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Shocking: High School Grads Twice As Likely To Be Jobless Than College Grads – and Right-Wingers are Profiting From Their Pain

The economic meltdown has hit non-college grads much harder than the educated. And conservatives are very good at exploiting their anger and unease.
 
 
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You know how bad the economy is, right? Maybe your 401(k) has tanked. Perhaps you were out of work for a few months. You could have a mortgage under water. Or your health insurance has an impossibly high deductible. Yeah, we're all singing the blues.

I've gotten out my violin to play a mournful accompaniment to our collective angst.

Wait, what's that I hear in the distance? A dissonant, thundering chord someone just hammered on the piano -- a harsh interruption of my languid dirge. Now it repeats, getting louder and nearer.

It's the sound of rage, of people I don't know -- millions of them -- unable to make rent or feed their families.  Why don't I know them? They don't have college degrees, and nearly everybody I know does.

The truth is, brothers and sisters, however much we the degreed are suffering, we don't know the half of it. And unless we familiarize ourselves with the other half very, very soon, what was supposed to be a new progressive era could quickly give way to the rage of the Tea Party.

We all know that unemployment is high -- 10 percent nationwide, and higher than that in certain geographic pockets. (Michigan tops the states with more than 15 percent.) Economists tell us that when you factor in all the underemployed people, and those who have given up looking for work, the national employment picture is more like 17 percent who are either out of work or barely working. But chances are, if you're at all like me, those numbers tell you that something's terribly wrong, but your day-to-day life is more or less holding together.  Those who do not possess a college diploma are having a far more visceral experience of this recession.

Among college graduates, the unemployment rate for October was 4.7 percent, according to the Bureau of Labor Statistics (PDF). For people with some college or an Associate's degree, the rate is almost doubled, at 9 percent. Among high school graduates who never went to college, 11 percent are unemployed, while high-school drop-outs show a whopping 15.5 percent unemployed.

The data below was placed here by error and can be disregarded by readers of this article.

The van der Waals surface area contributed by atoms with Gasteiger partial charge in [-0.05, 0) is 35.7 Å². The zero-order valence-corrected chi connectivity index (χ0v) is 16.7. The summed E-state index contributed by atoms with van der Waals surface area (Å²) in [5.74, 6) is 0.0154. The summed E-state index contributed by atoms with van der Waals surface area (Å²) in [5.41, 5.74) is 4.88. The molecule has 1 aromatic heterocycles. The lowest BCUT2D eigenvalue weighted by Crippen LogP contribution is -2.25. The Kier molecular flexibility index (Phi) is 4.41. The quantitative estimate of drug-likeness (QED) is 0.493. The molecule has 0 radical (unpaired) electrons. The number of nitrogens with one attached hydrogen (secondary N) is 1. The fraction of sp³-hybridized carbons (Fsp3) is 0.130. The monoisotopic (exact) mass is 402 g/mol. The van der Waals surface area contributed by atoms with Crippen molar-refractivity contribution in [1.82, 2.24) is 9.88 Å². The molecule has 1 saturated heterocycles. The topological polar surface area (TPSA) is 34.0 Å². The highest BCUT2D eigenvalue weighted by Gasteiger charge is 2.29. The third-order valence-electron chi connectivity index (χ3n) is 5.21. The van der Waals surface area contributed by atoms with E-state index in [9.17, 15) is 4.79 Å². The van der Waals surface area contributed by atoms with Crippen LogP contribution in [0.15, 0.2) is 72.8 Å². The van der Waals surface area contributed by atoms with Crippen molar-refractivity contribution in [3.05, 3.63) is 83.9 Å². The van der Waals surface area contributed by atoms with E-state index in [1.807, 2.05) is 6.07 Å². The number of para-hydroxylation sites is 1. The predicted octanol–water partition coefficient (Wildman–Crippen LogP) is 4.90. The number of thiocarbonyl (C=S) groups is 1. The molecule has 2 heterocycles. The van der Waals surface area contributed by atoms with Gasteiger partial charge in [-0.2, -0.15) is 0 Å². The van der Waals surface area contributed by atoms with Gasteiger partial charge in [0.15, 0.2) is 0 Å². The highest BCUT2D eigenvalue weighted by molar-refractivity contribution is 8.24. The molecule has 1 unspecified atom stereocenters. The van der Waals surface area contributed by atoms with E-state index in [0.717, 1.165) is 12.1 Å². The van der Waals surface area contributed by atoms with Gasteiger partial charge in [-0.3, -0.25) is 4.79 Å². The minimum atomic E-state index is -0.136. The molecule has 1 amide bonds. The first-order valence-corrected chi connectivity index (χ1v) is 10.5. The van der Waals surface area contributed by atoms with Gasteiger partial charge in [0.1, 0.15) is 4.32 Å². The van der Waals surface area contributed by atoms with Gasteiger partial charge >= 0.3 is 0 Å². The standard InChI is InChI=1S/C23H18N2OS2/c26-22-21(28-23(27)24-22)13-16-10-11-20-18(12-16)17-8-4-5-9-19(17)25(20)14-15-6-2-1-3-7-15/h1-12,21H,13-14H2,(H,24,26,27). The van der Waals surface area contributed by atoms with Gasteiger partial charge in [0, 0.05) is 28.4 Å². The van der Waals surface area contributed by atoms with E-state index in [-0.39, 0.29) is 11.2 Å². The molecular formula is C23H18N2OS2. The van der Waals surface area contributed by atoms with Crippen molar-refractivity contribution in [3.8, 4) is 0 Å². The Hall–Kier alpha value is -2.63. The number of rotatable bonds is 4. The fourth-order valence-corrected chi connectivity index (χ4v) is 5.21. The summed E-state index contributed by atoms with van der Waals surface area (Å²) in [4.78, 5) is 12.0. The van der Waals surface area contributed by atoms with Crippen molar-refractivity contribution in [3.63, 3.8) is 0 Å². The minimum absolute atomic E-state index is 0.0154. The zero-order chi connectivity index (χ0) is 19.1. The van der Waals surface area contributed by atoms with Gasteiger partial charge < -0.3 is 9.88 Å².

So, unless you know a lot of people who never graduated college, you really have no idea just how bad things are.

Maybe that's why the political establishment in Washington, D.C., was stunned last week when members of the Black Congressional Caucus came together in the House Financial Services Committee to halt a financial reform bill put together by committee Chairman Barney Frank, D-MA. While CBC members took issue with some specific provisions in the bill, the real intent of the caucus members' stalling was to protest the administration's lackluster response to the growing jobs crisis within their constituencies. (Among African Americans, the unemployment rate for October was 15.7 percent, according to BLS, compared to 9.5 percent for white people. According to a 2003 survey by the U.S. Census, 17 percent of blacks had college diplomas, compared to 27.2 percent of whites.)

A poll released last weekby ABC News and the Washington Post found that 30 percent of Americans say that either they or someone in their household has lost a job in the past year, a finding the pollsters present as a new high. But, because it's an average, that figure tells only part of the story. Those losses are not evenly distributed across the economy; pollsters found that people living in households with income of less than $50,000 were twice as likely to have experienced a job loss by a member of their household than those with earnings above that threshold.

Among the unemployed, 90 percent describe themselves as stressed, according the ABC News/Washington Post poll. Of those stressed-out people, 58 percent say they're depressed, and 62 percent say they're angry. That's a lot of angry, depressed, stressed-out people.

The right is clearly much more aware of the popular unease, and its leaders are organizing, organizing, organizing. That's what the Tea Party movement is all about: it taps into that vein of seething discontent and redirects it toward racial resentment and distrust of the government. Using corporate dollars, leaders of the right have built an impressive infrastructure comprising two major astro-turfing groups -- Americans for Prosperity and FreedomWorks -- whose efforts are trumpeted through the megaphone of FOX News. Then there's the community organizing done by FOX's Glenn Beck through his own FOX television show, his radio show and his 912 Project Web site -- in addition to the free publicity granted AFP and FreedomWorks on nearly all the FOX News programs.